SEC Enforcements Against Quant Managers Show a Pattern (Don’t Ignore Issues With Your Models)
01/15/2019This summer marked the third time in eight years that the Securities and Exchange Commission brought high profile cases against asset managers who allegedly concealed errors in their quantitative models. Financial remediation and penalties paid by the firms ranged from $35 million to more than $200 million.
All three cases also involved sanctions against individual executives, from the relatively modest $25,000 and $65,000 fines in the most recent case, to more than $12 million in another instance. Two cases led to leaders of the firm (co-founder in one, CEO in another) being barred from the industry.
As models become increasingly common, fund complexes can take some valuable lessons from this trio of cases.
The first case came in February 2011. The SEC’s order found that a fund firm’s senior management had learned of a material error in the firm’s core model that effectively misweighted risk. Instead of disclosing and fixing the error, however, the order alleged that senior management engineered a cover-up and left the problem unaddressed, which compounded the risks to clients. Speaking about the case, Robert Khuzami, the SEC’s then Director of Enforcement, suggested that the firm’s decision to separate quantitative modeling staff from other parts of the business had frustrated the firm’s ordinary management and compliance oversight.
The next case came three years later, in December 2014, when a large provider of ETF-based investment models was charged with falsely advertising back-tested quantitative performance as actual performance. While the crux of the case was the firm’s false statements, the SEC also alleged performance was inflated because of a known quantitative modeling error, which the analysts had reported to the CEO and which the firm then ignored.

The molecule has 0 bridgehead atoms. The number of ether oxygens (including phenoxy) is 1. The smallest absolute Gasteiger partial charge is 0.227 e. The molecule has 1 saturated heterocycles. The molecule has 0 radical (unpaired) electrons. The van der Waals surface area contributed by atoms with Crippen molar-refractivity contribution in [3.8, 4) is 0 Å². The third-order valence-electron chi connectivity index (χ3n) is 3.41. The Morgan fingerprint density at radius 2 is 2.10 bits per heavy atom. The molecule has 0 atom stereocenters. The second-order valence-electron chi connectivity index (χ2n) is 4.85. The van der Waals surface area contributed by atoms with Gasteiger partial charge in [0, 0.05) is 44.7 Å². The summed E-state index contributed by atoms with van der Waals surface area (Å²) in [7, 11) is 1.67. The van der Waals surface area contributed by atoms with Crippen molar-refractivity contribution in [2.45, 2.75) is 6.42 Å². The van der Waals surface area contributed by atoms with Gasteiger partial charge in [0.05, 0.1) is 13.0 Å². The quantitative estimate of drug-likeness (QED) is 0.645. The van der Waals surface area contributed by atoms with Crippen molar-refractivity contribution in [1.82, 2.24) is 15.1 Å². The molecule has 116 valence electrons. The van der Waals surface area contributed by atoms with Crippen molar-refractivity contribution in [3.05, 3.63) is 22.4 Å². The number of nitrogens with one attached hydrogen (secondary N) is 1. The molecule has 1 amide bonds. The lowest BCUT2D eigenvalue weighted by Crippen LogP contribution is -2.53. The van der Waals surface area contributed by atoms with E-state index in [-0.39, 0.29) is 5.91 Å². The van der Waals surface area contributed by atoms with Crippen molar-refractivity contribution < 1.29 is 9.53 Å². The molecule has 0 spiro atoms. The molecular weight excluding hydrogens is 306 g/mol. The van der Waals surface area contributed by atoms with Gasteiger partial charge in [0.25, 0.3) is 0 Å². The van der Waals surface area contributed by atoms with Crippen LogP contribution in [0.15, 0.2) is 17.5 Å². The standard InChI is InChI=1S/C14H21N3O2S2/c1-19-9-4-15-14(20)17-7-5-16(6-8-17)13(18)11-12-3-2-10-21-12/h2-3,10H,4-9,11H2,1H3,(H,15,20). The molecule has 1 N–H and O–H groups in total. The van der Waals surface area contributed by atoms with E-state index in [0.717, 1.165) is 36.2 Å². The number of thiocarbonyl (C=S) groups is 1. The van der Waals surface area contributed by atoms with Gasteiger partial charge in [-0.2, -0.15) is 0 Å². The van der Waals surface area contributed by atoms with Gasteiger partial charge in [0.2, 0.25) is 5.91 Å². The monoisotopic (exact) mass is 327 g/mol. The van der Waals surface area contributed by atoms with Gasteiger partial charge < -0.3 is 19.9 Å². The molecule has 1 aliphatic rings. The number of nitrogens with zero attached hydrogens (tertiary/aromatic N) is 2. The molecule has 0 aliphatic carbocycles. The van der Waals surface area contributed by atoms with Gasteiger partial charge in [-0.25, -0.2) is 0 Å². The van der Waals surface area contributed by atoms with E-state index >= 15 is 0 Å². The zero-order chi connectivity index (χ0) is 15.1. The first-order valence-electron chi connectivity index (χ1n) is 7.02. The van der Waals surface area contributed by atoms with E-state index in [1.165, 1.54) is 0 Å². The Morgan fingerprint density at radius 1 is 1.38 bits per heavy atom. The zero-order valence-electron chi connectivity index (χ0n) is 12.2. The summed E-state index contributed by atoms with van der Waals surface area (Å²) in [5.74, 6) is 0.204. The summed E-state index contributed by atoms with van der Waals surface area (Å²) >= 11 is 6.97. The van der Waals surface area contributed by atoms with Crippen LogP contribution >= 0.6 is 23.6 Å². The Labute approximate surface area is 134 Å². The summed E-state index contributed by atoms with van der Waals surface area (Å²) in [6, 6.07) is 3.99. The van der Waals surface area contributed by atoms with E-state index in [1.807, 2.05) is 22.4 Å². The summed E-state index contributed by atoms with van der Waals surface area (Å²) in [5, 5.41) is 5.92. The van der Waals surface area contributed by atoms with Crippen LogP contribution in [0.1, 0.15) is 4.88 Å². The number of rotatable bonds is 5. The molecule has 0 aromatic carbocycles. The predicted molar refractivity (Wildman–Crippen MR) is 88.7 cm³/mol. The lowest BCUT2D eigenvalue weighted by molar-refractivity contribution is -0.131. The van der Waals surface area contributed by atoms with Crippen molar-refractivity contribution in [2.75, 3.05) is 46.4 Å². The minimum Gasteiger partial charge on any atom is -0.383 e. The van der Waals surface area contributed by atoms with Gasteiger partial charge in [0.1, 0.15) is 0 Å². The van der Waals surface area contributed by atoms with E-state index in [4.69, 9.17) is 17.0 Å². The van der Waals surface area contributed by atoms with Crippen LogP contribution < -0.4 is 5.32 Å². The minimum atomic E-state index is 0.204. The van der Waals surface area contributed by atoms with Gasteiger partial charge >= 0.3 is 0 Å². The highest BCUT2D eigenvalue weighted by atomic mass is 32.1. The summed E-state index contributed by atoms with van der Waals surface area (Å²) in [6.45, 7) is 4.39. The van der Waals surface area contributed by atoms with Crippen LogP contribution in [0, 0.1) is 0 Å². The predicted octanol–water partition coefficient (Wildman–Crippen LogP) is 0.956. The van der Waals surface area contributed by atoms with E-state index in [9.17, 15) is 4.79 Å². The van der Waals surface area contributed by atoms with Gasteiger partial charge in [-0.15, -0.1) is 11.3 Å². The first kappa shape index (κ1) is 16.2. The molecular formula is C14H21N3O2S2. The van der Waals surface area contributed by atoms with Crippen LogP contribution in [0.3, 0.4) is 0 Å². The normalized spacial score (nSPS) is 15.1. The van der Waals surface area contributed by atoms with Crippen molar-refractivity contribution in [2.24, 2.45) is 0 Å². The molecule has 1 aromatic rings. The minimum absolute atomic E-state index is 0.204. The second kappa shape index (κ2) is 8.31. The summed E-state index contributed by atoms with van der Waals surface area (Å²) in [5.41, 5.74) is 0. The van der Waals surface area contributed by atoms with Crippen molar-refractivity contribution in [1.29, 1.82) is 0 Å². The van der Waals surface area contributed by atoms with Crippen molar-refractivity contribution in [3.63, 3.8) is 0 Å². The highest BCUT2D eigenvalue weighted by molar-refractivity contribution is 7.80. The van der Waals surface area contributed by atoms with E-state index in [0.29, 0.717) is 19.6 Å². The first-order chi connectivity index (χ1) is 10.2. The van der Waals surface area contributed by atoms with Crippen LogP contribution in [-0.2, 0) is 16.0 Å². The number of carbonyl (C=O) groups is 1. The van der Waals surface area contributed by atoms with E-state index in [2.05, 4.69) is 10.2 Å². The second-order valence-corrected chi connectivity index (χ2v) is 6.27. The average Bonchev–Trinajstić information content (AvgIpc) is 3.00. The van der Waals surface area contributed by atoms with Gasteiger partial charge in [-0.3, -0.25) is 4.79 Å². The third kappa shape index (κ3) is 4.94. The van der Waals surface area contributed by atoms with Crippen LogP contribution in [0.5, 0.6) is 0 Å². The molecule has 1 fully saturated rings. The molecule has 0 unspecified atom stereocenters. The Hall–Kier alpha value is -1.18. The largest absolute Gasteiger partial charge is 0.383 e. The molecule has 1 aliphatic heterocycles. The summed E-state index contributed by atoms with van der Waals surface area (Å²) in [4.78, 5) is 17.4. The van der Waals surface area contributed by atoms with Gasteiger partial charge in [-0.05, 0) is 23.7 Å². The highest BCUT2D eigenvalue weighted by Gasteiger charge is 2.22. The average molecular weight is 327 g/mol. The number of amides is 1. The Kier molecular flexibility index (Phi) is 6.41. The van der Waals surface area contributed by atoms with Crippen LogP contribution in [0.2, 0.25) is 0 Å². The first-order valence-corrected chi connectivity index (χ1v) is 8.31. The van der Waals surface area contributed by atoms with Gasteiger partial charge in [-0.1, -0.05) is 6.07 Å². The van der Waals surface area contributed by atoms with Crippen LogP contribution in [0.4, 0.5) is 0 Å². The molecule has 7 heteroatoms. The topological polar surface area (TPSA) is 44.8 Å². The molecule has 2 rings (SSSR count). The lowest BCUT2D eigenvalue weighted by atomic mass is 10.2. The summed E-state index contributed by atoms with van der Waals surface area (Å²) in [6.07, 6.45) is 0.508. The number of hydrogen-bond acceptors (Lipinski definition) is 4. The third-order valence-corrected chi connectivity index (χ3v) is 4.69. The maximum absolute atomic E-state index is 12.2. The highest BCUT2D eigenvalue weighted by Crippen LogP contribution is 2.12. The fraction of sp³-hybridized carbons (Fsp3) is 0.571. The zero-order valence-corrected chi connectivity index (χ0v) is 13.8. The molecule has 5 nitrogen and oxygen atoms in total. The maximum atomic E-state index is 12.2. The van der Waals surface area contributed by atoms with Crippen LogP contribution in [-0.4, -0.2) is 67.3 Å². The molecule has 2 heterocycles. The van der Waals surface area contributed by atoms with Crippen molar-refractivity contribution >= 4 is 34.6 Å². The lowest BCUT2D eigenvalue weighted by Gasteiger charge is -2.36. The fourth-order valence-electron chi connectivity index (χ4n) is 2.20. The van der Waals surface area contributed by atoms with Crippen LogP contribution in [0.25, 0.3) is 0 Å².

Then, earlier this year, the SEC announced an action against another fund firm for alleged misconduct involving its quantitative models. In this latest case, the SEC said that the firm’s models contained numerous errors and did not work as promised. The agency implied this was in part because the models had been developed by a junior analyst who didn’t have adequate oversight. According to the SEC, 15 different funds and separate accounts were launched based on the models, all with insufficient pre-launch testing and confirmations. When the errors were discovered, the firm stopped using the models, allegedly without telling investors or disclosing the errors.
Tips to Avoiding Issues with Models
Taking a step back, asset managers can learn several lessons from these cases.
Some are straightforward:
- When using a quantitative model take reasonable steps, both before the product launch and over time, to determine that it operates as intended.Rigorously test coding and the underlying math.When possible, follow a maker-checker approach, which separates testing from the original coding and design.
- If there are material issues related to the model, fix them promptly and make appropriate disclosures.
- If there are material limitations or risks associated with use of the model, disclose them before an issue arises.
- Address any identified weaknesses promptly.
- Be thoughtful about organizational choices. Do not isolate development and oversight of quantitative models outside core management and compliance oversight.Do not leave models to inexperienced staff or new hires without taking care to supervise and integrate them with the firm.
Other lessons point to complexity.
- Applying regulatory and compliance oversight to quantitative models requires at least some technical capacity. Senior management and control functions need sufficient understanding of the models to ask probing questions.
- Oversight draws on diverse functions. Portfolio management, trading, technology, operations, product support, and legal and compliance all have a role. (“New product” protocols at most large firms are already cross-functional, but a firm vetting its first quantitative model should not assume existing protocols will be sufficient.)
- Trade secrets and intellectual property are important, but cannot override compliance and fiduciary requirements. Make sure all regulations are being followed.
And then there is a reality – sometimes obscured by the enforcement cases – that coders and model builders are in the same risk-taking, judgment-driven business as analysts and portfolio managers. Which means that not every coder or model error is necessarily material; nor is their every misstep fairly labeled an “error.” Some will be simple design and risk judgments. Recognizing that difference can be the most important oversight challenge.